Linda is the Project Manager for the Institute for Local Self-Reliance’s Composting for Community Project and the Neighborhood Soil Rebuilders (NSR) Composter Training Program. The NSR program is a replicable train-the-trainer program, designed by ILSR and ECO City Farms, to bolster community-scale composting. Her work with ILSR began in December 2013 with an initial focus on state food waste recovery policies. She then led a nationwide survey of Master Composter training programs, and has managed the NSR since it launched in 2014. Linda is currently developing a national NSR program replication toolkit and best management practices. She is a certified Compost Facility Operator for the state of Maryland, and has trained with the internationally renowned Lubkes in Austria, who specialize in a unique technique that enhances the humus content and quality of compost. Linda has a B.S. degree in Natural Resources and Environmental Sciences from the University of Illinois at Urbana-Champaign, and is an avid gardener with an interest in permaculture, environmental justice and sustainable food systems. Her backyard gardening and composting efforts were rewarded by a surprise visit from former First Lady, Michelle Obama in early 2016.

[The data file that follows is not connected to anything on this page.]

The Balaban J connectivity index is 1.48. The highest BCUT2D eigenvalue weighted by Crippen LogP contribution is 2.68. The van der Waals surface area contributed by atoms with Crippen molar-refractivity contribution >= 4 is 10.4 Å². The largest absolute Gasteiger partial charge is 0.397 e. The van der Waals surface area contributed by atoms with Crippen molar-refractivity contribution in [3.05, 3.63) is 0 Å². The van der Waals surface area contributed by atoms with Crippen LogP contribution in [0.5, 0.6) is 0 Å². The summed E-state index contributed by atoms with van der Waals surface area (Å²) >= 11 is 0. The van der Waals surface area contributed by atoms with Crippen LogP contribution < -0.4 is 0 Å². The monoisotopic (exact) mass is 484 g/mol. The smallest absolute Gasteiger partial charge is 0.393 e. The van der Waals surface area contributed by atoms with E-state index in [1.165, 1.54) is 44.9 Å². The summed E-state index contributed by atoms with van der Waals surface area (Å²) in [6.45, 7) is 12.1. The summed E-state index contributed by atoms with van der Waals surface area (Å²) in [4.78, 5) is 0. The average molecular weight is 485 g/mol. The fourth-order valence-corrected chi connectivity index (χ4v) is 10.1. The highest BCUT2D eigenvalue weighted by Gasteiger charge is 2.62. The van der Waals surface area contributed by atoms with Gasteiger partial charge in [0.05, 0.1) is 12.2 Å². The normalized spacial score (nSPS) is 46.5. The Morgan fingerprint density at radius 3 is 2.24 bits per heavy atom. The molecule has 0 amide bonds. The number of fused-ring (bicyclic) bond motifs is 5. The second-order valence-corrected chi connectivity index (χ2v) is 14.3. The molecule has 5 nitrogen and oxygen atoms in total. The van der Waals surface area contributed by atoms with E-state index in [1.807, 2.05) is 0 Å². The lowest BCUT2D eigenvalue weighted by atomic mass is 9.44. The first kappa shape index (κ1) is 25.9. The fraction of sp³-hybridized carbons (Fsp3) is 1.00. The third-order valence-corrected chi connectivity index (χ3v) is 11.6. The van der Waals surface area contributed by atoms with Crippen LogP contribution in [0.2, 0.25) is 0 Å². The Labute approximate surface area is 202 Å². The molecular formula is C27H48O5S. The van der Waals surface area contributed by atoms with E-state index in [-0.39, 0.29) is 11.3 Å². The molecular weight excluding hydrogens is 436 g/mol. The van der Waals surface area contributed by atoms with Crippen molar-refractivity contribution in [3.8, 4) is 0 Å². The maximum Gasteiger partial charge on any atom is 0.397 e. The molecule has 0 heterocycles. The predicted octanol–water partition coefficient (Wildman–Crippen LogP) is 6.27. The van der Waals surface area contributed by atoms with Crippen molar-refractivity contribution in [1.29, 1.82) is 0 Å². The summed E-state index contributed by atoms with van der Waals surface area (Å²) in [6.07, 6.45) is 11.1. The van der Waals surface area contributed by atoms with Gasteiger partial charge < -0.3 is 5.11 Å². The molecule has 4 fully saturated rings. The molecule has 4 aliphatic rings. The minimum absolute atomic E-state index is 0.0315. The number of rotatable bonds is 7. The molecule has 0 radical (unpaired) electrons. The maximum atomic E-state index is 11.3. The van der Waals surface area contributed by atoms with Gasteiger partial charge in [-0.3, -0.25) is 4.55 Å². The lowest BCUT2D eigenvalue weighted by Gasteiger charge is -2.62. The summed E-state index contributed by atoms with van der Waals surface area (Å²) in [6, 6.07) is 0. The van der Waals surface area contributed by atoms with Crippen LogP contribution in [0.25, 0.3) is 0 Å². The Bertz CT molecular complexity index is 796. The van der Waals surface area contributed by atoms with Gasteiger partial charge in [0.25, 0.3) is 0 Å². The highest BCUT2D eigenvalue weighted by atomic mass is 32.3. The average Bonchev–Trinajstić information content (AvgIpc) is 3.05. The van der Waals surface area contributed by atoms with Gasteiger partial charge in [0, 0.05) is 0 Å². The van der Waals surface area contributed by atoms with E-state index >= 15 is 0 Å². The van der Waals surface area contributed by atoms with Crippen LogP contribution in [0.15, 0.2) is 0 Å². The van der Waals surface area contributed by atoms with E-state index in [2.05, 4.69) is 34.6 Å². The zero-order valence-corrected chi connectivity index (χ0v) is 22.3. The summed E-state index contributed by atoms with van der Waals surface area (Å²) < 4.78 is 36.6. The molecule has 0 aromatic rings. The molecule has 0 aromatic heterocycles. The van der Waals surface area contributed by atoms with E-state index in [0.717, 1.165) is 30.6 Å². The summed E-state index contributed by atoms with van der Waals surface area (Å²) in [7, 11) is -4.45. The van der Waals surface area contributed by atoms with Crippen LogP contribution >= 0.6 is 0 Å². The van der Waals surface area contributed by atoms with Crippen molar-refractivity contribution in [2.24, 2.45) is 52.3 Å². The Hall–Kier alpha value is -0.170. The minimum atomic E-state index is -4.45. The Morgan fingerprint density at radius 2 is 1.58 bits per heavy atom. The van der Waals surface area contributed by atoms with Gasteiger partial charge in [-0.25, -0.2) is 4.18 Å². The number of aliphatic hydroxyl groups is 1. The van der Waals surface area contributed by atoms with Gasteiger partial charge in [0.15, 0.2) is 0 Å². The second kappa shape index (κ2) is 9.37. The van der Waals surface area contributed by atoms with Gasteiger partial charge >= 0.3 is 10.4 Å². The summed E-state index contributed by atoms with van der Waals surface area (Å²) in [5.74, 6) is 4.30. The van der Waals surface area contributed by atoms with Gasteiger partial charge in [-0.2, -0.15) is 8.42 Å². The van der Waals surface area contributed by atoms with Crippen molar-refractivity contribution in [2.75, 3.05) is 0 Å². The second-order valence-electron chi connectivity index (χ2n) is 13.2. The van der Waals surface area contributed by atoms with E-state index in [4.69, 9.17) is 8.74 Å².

Facilitator:

Renee Crowley, NYC Compost Project Hosted by the Lower East Side Ecology Center

Renee is Project Manager for the NYC Compost Project hosted by the Lower East Side Ecology Center. In her work she is committed to reducing waste and building strong communities through composting by giving New Yorkers the knowledge, skills, and opportunities they need to produce and use compost. She holds an MS in City & Regional Planning from the Pratt Institute and a BA in Environmental & Urban Studies from Hamline University.

 

 

Resources

 

Webinar Recording:

 

Guidelines & Best Management Practices:

ILSR Guide for Composting Onsite at Schools (includes compost troubleshooting section)

NSR BMPs for Community Composting (PDF) (Jan. 2017 Draft)

Guidelines for Urban Community Composting (PDF)

RHCF Operations Manual (PDF)

 

VIDEOS:

 

Infographics:

Close the Loop Flyer (PDF)

Food Waste Hierarchy